Perceptual Oscillations in Gender Classification of Faces, Contingent on Stimulus History

Jason Bell, David C. Burr, Kate Crookes, Maria Concetta Morrone

Research output: Contribution to journalArticlepeer-review

8 Citations (Scopus)


Perception is a proactive ‘‘predictive’’ process, in which the brain takes advantage of past experience to make informed guesses about the world to test against sensory data. Here we demonstrate that in the judgment of the gender of faces, beta rhythms play an important role in communicating perceptual experience. Observers classified in forced choice as male or female, a sequence of face stimuli, which were physically constructed to be male or female or androgynous (equal morph). Classification of the androgynous stimuli oscillated rhythmically between male and female, following a complex waveform comprising 13.5 and 17 Hz. Parsing the trials based on the preceding stimulus showed that responses to androgynous stimuli preceded by male stimuli oscillated reliably at 17 Hz, whereas those preceded by female stimuli oscillated at 13.5 Hz. These results suggest that perceptual priors for face perception from recent perceptual memory are communicated through frequency-coded beta rhythms.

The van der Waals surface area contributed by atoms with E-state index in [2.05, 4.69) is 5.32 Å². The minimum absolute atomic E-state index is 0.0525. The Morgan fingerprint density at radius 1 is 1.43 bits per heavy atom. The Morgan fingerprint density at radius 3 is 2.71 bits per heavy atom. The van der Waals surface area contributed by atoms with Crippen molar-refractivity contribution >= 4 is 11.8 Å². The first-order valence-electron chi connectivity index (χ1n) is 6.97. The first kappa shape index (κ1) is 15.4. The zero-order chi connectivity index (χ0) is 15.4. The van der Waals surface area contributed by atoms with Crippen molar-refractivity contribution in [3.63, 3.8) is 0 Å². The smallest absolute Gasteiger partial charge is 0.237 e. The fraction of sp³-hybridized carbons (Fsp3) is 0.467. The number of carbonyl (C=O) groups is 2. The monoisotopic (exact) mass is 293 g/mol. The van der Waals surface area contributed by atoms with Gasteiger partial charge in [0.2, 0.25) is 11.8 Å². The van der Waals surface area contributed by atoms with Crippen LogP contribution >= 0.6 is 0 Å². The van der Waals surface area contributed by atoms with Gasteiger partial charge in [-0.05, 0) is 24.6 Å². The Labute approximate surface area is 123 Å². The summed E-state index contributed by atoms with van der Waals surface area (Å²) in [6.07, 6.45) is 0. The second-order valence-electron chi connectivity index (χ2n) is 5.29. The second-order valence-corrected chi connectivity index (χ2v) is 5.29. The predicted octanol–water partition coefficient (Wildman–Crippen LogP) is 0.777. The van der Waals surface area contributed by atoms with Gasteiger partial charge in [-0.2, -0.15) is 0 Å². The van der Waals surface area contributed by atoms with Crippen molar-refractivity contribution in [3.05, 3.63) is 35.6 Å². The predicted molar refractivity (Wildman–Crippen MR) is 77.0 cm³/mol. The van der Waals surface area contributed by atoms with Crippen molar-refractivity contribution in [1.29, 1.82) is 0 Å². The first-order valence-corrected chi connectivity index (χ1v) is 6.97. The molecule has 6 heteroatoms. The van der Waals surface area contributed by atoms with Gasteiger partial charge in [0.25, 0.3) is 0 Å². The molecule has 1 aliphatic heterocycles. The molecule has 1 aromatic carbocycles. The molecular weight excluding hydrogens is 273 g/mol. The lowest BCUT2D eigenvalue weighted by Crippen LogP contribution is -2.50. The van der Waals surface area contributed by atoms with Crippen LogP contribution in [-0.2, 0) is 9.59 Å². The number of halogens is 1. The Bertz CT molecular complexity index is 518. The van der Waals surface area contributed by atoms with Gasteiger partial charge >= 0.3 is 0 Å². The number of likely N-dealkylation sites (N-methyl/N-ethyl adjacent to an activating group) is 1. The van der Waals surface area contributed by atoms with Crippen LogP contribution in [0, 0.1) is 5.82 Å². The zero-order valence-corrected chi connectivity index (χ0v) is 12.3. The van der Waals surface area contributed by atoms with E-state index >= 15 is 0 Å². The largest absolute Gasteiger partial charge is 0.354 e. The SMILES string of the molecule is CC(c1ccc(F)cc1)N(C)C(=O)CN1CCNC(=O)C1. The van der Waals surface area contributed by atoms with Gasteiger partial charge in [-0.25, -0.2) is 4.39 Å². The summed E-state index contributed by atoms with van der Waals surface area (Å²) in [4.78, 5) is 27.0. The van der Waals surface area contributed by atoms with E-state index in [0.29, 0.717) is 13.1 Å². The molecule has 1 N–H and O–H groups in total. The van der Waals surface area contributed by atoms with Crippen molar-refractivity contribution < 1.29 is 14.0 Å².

Original languageEnglish
Article number101573
Issue number10
Publication statusPublished - 23 Oct 2020


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